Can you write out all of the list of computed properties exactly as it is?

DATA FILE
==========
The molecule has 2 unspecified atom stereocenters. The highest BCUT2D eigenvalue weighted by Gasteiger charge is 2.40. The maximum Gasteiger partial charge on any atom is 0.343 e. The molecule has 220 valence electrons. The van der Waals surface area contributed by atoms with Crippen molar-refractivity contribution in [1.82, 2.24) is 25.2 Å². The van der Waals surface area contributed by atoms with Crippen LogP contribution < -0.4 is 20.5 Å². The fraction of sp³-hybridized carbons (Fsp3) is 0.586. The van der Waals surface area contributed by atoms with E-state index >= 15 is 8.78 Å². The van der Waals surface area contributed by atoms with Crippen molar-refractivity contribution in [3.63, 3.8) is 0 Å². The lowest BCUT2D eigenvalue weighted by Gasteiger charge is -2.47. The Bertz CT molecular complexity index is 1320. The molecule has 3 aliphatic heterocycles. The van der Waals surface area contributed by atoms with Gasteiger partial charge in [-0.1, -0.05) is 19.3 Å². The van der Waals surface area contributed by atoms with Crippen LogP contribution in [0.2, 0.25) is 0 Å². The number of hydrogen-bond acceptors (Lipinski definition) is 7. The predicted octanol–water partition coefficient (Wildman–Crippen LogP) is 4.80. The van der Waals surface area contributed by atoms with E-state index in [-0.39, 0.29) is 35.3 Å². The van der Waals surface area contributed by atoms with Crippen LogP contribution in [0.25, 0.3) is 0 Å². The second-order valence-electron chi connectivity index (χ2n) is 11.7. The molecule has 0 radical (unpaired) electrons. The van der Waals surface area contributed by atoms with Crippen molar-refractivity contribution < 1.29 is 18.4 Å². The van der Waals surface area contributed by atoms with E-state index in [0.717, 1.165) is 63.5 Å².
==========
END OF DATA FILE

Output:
The molecule has 2 unspecified atom stereocenters. The highest BCUT2D eigenvalue weighted by Gasteiger charge is 2.40. The maximum Gasteiger partial charge on any atom is 0.343 e. The molecule has 220 valence electrons. The van der Waals surface area contributed by atoms with Crippen molar-refractivity contribution in [1.82, 2.24) is 25.2 Å². The van der Waals surface area contributed by atoms with Crippen LogP contribution < -0.4 is 20.5 Å². The fraction of sp³-hybridized carbons (Fsp3) is 0.586. The van der Waals surface area contributed by atoms with E-state index >= 15 is 8.78 Å². The van der Waals surface area contributed by atoms with Crippen molar-refractivity contribution in [3.63, 3.8) is 0 Å². The lowest BCUT2D eigenvalue weighted by Gasteiger charge is -2.47. The Bertz CT molecular complexity index is 1320. The molecule has 3 aliphatic heterocycles. The van der Waals surface area contributed by atoms with Gasteiger partial charge in [-0.1, -0.05) is 19.3 Å². The van der Waals surface area contributed by atoms with Crippen LogP contribution in [0.2, 0.25) is 0 Å². The number of hydrogen-bond acceptors (Lipinski definition) is 7. The predicted octanol–water partition coefficient (Wildman–Crippen LogP) is 4.80. The van der Waals surface area contributed by atoms with E-state index in [-0.39, 0.29) is 35.3 Å². The van der Waals surface area contributed by atoms with Crippen LogP contribution in [0.25, 0.3) is 0 Å². The second-order valence-electron chi connectivity index (χ2n) is 11.7. The molecule has 0 radical (unpaired) electrons. The van der Waals surface area contributed by atoms with Crippen molar-refractivity contribution < 1.29 is 18.4 Å². The van der Waals surface area contributed by atoms with E-state index in [0.717, 1.165) is 63.5 Å².